Tau Protein Levels May Be Useful Biomarkers of ALS Progression
Tau protein levels are unusually high in the motor cortex of amyotrophic lateral sclerosis (ALS) patients with a mutation in the C9orf72 gene, a study reported.
The motor cortex, a part of the cerebral cortex responsible for the planning, control, and implementation of voluntary movement, is the brain region most affected in ALS.
Investigators at Massachusetts General Hospital also identified new ALS-specific mutations in the MAPT gene — which codes for tau — and demonstrated that the levels of specific tau proteins in patients’ cerebrospinal fluid can help to predict disease progression and might serve as a disease biomarker.
Their study, “Novel genetic variants in MAPT and alterations in tau phosphorylation in amyotrophic lateral sclerosis post-mortem motor cortex and cerebrospinal fluid,” was published in Brain Pathology.
Tau is a protein important for maintaining cellular structure, and shuttling molecular cargo to different parts of the cell. However, when tau becomes hyperphosphorylated — a kind of chemical modification involving the addition of many phosphate groups — it forms abnormal clumps or tangles in cells.
While such tau clumps are a hallmark of Alzheimer’s disease, recent evidence suggests that these protein tangles are also present in ALS, namely in the motor neurons that are progressively lost over the disease’s course.
“This study focused on tau, a protein that is critical for stabilizing the structure of nerve cells … and whether it plays a role in ALS pathogenesis [development] as it can form aggregates and lead to cellular dysfunction in a number of neurodegenerative disorders,” Ghazaleh Sadri-Vakili, PhD, the study’s senior author and director of the NeuroEpigenetics Laboratory at the MassGeneral Institute for Neurodegenerative Disease, said in a press release.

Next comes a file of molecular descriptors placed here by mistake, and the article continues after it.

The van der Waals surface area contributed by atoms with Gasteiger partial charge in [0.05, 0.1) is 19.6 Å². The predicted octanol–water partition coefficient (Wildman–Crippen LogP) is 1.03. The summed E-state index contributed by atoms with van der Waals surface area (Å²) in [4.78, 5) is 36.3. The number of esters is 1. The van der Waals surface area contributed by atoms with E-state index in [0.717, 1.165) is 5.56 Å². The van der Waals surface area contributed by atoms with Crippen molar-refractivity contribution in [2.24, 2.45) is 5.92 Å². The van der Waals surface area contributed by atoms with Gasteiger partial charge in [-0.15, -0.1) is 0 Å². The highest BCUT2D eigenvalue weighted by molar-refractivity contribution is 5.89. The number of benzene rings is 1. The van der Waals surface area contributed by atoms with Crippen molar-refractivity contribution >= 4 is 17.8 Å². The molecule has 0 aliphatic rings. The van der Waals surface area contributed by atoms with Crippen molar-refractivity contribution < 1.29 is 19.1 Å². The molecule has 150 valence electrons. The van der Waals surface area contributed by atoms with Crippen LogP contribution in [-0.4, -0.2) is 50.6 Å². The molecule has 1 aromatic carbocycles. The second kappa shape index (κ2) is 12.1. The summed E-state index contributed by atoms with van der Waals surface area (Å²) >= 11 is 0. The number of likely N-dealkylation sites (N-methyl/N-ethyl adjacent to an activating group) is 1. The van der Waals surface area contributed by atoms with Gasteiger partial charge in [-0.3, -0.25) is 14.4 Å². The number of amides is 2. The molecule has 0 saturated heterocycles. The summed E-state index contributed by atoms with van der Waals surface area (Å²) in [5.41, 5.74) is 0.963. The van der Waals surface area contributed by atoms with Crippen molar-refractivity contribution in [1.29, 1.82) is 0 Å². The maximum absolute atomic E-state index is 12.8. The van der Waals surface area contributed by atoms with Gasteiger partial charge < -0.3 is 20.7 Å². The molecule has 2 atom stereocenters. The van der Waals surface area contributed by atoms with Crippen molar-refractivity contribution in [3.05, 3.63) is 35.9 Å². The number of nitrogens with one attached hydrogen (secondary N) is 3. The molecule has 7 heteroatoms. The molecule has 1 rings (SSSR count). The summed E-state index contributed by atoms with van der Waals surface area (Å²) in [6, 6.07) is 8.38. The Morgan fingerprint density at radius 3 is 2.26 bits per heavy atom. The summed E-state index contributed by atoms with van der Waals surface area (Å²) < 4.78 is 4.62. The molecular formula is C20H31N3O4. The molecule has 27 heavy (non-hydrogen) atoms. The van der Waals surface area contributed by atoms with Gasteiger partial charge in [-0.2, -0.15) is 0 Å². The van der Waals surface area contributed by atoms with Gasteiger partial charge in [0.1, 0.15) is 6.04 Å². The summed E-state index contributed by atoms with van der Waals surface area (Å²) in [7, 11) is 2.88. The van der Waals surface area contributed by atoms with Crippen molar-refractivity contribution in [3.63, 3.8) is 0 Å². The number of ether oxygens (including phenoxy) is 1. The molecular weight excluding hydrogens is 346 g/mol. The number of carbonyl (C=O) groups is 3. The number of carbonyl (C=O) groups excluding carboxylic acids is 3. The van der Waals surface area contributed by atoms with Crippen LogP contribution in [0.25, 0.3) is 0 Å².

The scientists examined post-mortem brain tissue from 52 ALS patients and 25 people without a neurological disease (a control group) to investigate whether the levels of certain phosphorylated tau proteins differ with ALS and if mutations in the MAPT gene are specific to ALS.
Results showed that people with ALS and C9orf72 mutations had significantly higher levels of total tau proteins and of a phosphorylated form called pTau-S396 — meaning it has a phosphate chemical group on the serine (S) amino acid, one of the building blocks of proteins, in the position 396 of the protein.
Other phosphorylated forms — pTau-S404 and pTau-T181 — were not different between controls and C9orf72-ALS patients, although pTau-T181 was significantly lower in the overall ALS group (samples from patients with and without C9orf72 mutations).
“These findings highlight a differential pattern of phosphorylation at specific amino acid residues across tau protein in ALS,” the researchers wrote.
Using genetic data collected from thousands of ALS patients and controls, obtained from the ALS Knowledge Portal (ALSKP) and Project MinE, the researchers also identified 36 variants of the MAPT gene in a total of 42 patients.
Of them, 15 variants were unique to ALS, as they were not present in any of the more than 140,000 genetic samples collected globally. Eight of these variants were observed in the part of the gene responsible for dictating how tau binds to microtubules — a tube-like structure inside cells — potentially affecting tau clumping.
“We also identified new genetic mutations in the tau gene that are specific to ALS and may have functional consequences that may exacerbate disease onset or progression,” Sadri-Vakili said.
“It is likely that these eight variants observed in ALS cases explain or significantly contribute to neurodegeneration in these patients,” the researchers noted.
Working in samples of cerebrospinal fluid — the clear fluid that surrounds the brain and spinal cord — collected from the two databanks’ patients and controls at various times — the scientists then examined if tau levels and its phosphorylated forms in this fluid might predict ALS progression. Baseline (initial) tau levels were seen to correlate with pre-baseline disability progression on the Revised Amyotrophic Lateral Sclerosis Functional Rating Scale (ALSFRS-R) scores.
The ratio between pTau-T181 and total tau (pTau-T181:tau ratio) in baseline samples, however, associated with fewer pre-baseline changes in ALSFRS-R scores. In essence, people who were progressing more slowly before their initial tau measurements had a higher ratio of these two proteins.
These “data also provide additional support for the use of pTau-T181:tau ratio as a potential biomarker for ALS and highlight a potential role for pTau-T181 in ALS pathogenesis, given that CSF levels reflect the significant decrease in pTau-T181 across ALS,” the investigators wrote.
“These findings are exciting as there is an unmet and urgent need for disease biomarkers in ALS,” Sadri-Vakili added.